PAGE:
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Last Days of Life (PDQ®): Supportive care - Health Professional Information [NCI] - Ethical Issues

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Narrowly defined, a Do Not Resuscitate (DNR) order instructs health care providers that, in the event of cardiopulmonary arrest, cardiopulmonary resuscitation (CPR, including chest compressions and/or ventilations) should not be performed and that natural death be allowed to proceed. DNR orders must be made before cardiac arrest and may be recommended by physicians when CPR is considered medically futile or would be ineffective in returning a patient to life. A DNR order may also be made at the instruction of the patient (or family or proxy) when CPR is not consistent with the goals of care. It is advisable for a patient who has clear thoughts about these issues to initiate conversations with the health care team (or appointed health care agents in the outpatient setting) and to have forms completed as early as possible (i.e., before hospital admission), before the capacity to make such decisions is lost. Although patients with end-stage disease and their families are often uncomfortable bringing up the issues surrounding DNR orders, physicians and nurses can tactfully and respectfully address these issues appropriately and in a timely fashion. Lack of standardization in many institutions may contribute to ineffective and unclear discussions around DNR orders.[9] (Refer to the PDQ summary on Transitional Care Planning for more information.)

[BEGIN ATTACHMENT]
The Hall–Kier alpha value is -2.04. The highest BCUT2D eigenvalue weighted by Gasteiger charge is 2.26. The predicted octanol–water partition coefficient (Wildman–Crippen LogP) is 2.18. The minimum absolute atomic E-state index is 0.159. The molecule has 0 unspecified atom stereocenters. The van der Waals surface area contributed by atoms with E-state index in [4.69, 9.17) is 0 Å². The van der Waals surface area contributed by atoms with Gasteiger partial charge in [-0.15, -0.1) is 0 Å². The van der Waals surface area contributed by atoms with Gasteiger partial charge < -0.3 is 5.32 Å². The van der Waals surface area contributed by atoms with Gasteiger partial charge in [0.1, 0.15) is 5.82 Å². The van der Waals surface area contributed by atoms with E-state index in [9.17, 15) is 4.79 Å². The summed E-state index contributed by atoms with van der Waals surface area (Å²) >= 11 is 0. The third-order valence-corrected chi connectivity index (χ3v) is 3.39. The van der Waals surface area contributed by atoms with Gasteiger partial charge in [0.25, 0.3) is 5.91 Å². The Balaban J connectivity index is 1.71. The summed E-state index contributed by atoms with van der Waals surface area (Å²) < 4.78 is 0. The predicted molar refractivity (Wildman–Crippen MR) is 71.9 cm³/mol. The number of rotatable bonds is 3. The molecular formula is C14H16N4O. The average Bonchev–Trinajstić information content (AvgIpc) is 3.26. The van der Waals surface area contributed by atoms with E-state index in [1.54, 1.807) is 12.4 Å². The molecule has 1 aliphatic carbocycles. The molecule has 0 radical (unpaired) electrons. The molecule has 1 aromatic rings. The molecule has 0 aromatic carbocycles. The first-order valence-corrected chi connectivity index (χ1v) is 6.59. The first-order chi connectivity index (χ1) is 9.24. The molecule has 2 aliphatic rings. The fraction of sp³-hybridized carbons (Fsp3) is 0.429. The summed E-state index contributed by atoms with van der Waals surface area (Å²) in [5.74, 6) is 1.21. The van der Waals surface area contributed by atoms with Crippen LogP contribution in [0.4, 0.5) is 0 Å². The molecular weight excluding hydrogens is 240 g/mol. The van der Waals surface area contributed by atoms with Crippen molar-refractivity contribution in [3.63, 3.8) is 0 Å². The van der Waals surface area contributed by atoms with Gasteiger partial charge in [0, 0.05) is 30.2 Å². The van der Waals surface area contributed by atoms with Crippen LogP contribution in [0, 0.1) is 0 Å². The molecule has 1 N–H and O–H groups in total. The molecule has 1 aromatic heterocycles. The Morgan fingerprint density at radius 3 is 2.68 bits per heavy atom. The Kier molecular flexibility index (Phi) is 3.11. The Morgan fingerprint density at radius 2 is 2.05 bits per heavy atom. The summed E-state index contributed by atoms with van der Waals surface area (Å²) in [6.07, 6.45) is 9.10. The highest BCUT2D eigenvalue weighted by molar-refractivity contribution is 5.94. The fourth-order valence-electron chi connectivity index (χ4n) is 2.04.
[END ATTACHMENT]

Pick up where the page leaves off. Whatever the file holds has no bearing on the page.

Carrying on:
Ventilator Withdrawal

Fewer patients with advanced cancer will undergo resuscitation and ventilatory support when discussions regarding goals of care and advance directives begin early in the course of the disease. However, when advance directives are not available or when the directives are not adequately communicated, intubation may occur despite low likelihood of survival.

When ventilatory support appears to be medically futile or is no longer consistent with the patient's (or family's or proxy's) goals of care, ventilator withdrawal to allow death may take place. Extensive discussions must first take place with patients (if they are able) and family members to help them understand the rationale for and process of withdrawal. When no advance directive is available and a patient can no longer communicate, it is helpful to reinterpret in a more realistic light, or reframe for family members, that they are not making a decision to "pull the plug" for their loved one. Rather, they are helping the health care team interpret their loved one's wishes or discontinuing a treatment that is no longer considered effective. Such reframing is essential to help family members and significant others understand that the underlying disease process, and not ventilator withdrawal, is the cause of the patient's death.[10]

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